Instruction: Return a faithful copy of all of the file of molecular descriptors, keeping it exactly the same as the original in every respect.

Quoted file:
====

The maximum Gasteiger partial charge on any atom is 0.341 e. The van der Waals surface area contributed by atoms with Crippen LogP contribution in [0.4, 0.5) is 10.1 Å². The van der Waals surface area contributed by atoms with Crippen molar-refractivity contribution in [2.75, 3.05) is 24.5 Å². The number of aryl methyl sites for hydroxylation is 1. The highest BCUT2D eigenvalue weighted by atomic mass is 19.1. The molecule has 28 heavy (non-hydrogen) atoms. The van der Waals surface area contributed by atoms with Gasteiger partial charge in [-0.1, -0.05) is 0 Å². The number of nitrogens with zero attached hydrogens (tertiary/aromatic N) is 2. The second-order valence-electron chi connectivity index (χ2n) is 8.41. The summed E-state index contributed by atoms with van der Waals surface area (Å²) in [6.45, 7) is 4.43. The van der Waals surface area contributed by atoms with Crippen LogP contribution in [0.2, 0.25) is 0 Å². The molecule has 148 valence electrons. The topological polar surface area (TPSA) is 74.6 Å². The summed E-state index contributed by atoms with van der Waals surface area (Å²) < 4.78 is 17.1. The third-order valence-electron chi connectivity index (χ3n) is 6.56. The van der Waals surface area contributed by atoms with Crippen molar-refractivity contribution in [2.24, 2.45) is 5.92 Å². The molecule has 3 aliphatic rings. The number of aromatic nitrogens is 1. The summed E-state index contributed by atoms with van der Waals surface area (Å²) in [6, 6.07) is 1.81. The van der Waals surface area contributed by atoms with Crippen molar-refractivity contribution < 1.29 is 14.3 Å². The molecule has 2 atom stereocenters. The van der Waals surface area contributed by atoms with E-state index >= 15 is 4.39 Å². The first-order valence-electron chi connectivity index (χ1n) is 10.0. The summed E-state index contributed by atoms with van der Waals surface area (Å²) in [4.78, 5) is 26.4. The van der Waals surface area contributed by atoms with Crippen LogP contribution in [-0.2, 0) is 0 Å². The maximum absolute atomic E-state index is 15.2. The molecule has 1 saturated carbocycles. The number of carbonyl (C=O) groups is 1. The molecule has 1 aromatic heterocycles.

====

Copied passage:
The maximum Gasteiger partial charge on any atom is 0.341 e. The van der Waals surface area contributed by atoms with Crippen LogP contribution in [0.4, 0.5) is 10.1 Å². The van der Waals surface area contributed by atoms with Crippen molar-refractivity contribution in [2.75, 3.05) is 24.5 Å². The number of aryl methyl sites for hydroxylation is 1. The highest BCUT2D eigenvalue weighted by atomic mass is 19.1. The molecule has 28 heavy (non-hydrogen) atoms. The van der Waals surface area contributed by atoms with Gasteiger partial charge in [-0.1, -0.05) is 0 Å². The number of nitrogens with zero attached hydrogens (tertiary/aromatic N) is 2. The second-order valence-electron chi connectivity index (χ2n) is 8.41. The summed E-state index contributed by atoms with van der Waals surface area (Å²) in [6.45, 7) is 4.43. The van der Waals surface area contributed by atoms with Crippen LogP contribution in [0.2, 0.25) is 0 Å². The molecule has 148 valence electrons. The topological polar surface area (TPSA) is 74.6 Å². The summed E-state index contributed by atoms with van der Waals surface area (Å²) < 4.78 is 17.1. The third-order valence-electron chi connectivity index (χ3n) is 6.56. The van der Waals surface area contributed by atoms with Crippen molar-refractivity contribution in [2.24, 2.45) is 5.92 Å². The molecule has 3 aliphatic rings. The number of aromatic nitrogens is 1. The summed E-state index contributed by atoms with van der Waals surface area (Å²) in [6, 6.07) is 1.81. The van der Waals surface area contributed by atoms with Crippen molar-refractivity contribution < 1.29 is 14.3 Å². The molecule has 2 atom stereocenters. The van der Waals surface area contributed by atoms with E-state index >= 15 is 4.39 Å². The first-order valence-electron chi connectivity index (χ1n) is 10.0. The summed E-state index contributed by atoms with van der Waals surface area (Å²) in [4.78, 5) is 26.4. The van der Waals surface area contributed by atoms with Crippen LogP contribution in [-0.2, 0) is 0 Å². The maximum absolute atomic E-state index is 15.2. The molecule has 1 saturated carbocycles. The number of carbonyl (C=O) groups is 1. The molecule has 1 aromatic heterocycles.